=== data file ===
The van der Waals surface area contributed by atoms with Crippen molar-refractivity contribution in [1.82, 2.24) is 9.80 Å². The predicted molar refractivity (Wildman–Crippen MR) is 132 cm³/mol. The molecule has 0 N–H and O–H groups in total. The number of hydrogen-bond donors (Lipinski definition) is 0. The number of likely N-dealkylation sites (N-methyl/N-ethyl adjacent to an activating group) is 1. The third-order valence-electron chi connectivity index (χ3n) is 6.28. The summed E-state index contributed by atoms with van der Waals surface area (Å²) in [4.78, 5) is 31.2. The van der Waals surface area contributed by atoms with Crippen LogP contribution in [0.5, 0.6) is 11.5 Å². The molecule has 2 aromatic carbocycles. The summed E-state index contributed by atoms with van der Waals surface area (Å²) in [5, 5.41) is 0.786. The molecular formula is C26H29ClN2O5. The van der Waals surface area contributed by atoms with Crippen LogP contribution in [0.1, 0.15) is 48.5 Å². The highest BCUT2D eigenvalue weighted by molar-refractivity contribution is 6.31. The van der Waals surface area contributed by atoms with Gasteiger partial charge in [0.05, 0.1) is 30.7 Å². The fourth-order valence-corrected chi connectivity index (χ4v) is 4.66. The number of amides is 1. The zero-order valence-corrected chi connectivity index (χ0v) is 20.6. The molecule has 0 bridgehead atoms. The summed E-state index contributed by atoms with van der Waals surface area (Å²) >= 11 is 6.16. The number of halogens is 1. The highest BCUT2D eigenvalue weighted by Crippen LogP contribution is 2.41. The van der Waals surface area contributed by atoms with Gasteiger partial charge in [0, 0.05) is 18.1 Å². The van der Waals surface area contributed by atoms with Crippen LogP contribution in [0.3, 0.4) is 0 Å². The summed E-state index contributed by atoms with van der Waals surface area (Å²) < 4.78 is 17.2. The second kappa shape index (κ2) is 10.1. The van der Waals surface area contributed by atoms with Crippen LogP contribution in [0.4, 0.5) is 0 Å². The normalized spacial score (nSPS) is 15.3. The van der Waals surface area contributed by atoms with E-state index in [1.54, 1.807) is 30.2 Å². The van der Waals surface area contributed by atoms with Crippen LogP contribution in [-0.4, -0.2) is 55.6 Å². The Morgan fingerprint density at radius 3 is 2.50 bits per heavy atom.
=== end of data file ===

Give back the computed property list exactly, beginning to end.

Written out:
The van der Waals surface area contributed by atoms with Crippen molar-refractivity contribution in [1.82, 2.24) is 9.80 Å². The predicted molar refractivity (Wildman–Crippen MR) is 132 cm³/mol. The molecule has 0 N–H and O–H groups in total. The number of hydrogen-bond donors (Lipinski definition) is 0. The number of likely N-dealkylation sites (N-methyl/N-ethyl adjacent to an activating group) is 1. The third-order valence-electron chi connectivity index (χ3n) is 6.28. The summed E-state index contributed by atoms with van der Waals surface area (Å²) in [4.78, 5) is 31.2. The van der Waals surface area contributed by atoms with Crippen LogP contribution in [0.5, 0.6) is 11.5 Å². The molecule has 2 aromatic carbocycles. The summed E-state index contributed by atoms with van der Waals surface area (Å²) in [5, 5.41) is 0.786. The molecular formula is C26H29ClN2O5. The van der Waals surface area contributed by atoms with Crippen LogP contribution in [0.1, 0.15) is 48.5 Å². The highest BCUT2D eigenvalue weighted by molar-refractivity contribution is 6.31. The van der Waals surface area contributed by atoms with Gasteiger partial charge in [0.05, 0.1) is 30.7 Å². The fourth-order valence-corrected chi connectivity index (χ4v) is 4.66. The number of amides is 1. The zero-order valence-corrected chi connectivity index (χ0v) is 20.6. The molecule has 0 bridgehead atoms. The summed E-state index contributed by atoms with van der Waals surface area (Å²) >= 11 is 6.16. The number of halogens is 1. The highest BCUT2D eigenvalue weighted by Crippen LogP contribution is 2.41. The van der Waals surface area contributed by atoms with Gasteiger partial charge in [0, 0.05) is 18.1 Å². The van der Waals surface area contributed by atoms with Crippen LogP contribution in [0.3, 0.4) is 0 Å². The summed E-state index contributed by atoms with van der Waals surface area (Å²) < 4.78 is 17.2. The second kappa shape index (κ2) is 10.1. The van der Waals surface area contributed by atoms with Crippen LogP contribution in [0.4, 0.5) is 0 Å². The normalized spacial score (nSPS) is 15.3. The van der Waals surface area contributed by atoms with E-state index in [1.54, 1.807) is 30.2 Å². The van der Waals surface area contributed by atoms with Crippen LogP contribution in [-0.4, -0.2) is 55.6 Å². The Morgan fingerprint density at radius 3 is 2.50 bits per heavy atom.